912-913

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Reports of Committee on Foreign Relations 1789-1901 Volume 6 pp912-913 300dpi scan (VERY LARGE!)

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United States. I am familiar with the celebration of the 4th of July in my country fifty years ago, when they celebrated as they now do in Hawaii.

The Chairman. Is it regarded as a fete day?

Mr. Stevens. As a fete day.

The Chairman. How about the proclamations of Thanksgiving that go from the President out there?

Mr. Stevens. That is used in the churches, and much regarded, but not the same degree as the 4th of July; but it is still a very important day.

The Chairman. Is that regaded by the Kanaka population? Do they participate in the sentiment upon the request of our President?

Mr. Stevens. I think so.

The Chairman. Are you aware of the existence of a similar state of feeling on the part of the Hawaiian people, the Kanakas, toward any other foreign government?

Mr. Stevens. No.

The Chairman. Do you understand and do you believe and do you state, upon your understanding and belief, that there is an affectionate regard or sentiment on the part of the Kanaka population toward the people and Government of the United States?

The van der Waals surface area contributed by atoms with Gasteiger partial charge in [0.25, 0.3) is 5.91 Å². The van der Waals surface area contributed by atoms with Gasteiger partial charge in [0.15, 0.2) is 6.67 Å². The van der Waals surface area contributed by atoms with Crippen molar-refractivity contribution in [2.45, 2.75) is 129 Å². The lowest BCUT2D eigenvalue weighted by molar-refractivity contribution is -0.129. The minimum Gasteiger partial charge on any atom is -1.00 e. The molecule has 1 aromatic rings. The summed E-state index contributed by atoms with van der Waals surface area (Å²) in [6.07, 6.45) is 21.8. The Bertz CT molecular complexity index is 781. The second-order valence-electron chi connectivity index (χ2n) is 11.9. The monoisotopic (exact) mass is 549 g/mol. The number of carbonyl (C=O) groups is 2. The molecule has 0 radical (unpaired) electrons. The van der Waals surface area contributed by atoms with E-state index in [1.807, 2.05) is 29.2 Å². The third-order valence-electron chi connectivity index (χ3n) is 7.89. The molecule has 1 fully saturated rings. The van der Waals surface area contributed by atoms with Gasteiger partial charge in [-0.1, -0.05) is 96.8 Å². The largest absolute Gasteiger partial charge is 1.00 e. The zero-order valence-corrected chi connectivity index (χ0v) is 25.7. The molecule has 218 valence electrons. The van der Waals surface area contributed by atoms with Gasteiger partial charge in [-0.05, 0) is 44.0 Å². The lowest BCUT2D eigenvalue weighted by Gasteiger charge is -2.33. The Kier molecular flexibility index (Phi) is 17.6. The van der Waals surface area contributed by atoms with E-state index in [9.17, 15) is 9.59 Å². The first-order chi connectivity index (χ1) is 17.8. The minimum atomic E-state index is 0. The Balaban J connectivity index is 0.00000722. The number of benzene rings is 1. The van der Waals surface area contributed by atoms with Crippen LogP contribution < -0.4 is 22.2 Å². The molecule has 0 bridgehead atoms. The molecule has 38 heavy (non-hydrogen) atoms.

Mr. Stevens. Yes; I will say the responsible portion of them.

The Chairman. How about the irresponsible, the ignorant people?

Mr. Stevens. The irresponsible, what we call the hoodlum—I use that term for convenience—are gathered in Honolulu, as they would be in any country, at the capital. That element is comparatively small in numbers, but it makes a good deal of noise, and is under the control of the white adventurers. And there is another element, which is quite numerous, and if they only get their point and things go on, they are satisfied.

The Chairman. I am speaking of the principal body of the Hawaiian people, who reside in the country.

Mr. Stevens. I would divide those in three classes: the first led by Mr. Kanhana and others like him. That makes the responsible and the religious element, led by the Americans. Then there would be the portion living in the country districts who do not care one way or the other.

The Chairman. Indifferent?

Mr. Stevens. Indifferent. If the demagogues were to go to them and say, "The Americans are going to take away your lands," they would get up a feeling, and they would all act at once. And then the hoodlum element—a few hundred dollars would buy them and use them, as the worst element in our cities.

The Chairman. Subject to be controlled, because they are purchaseable?

Mr. Stevens. Purchaseable. They would not do any very great harm, but they are corrupt.

The Chairman. Considering the condition that Honolulu is in, and considering all the facts that you have been commenting upon, what was your reason for requesting or directing the raising of the flag and the establishment of a protectorate in Honolulu?

Mr. Stevens. I have it here in writing; but I think I can condense it better.

Senator Frye. One moment before that question is answered, if the chairman please.

The Chairman. Yes.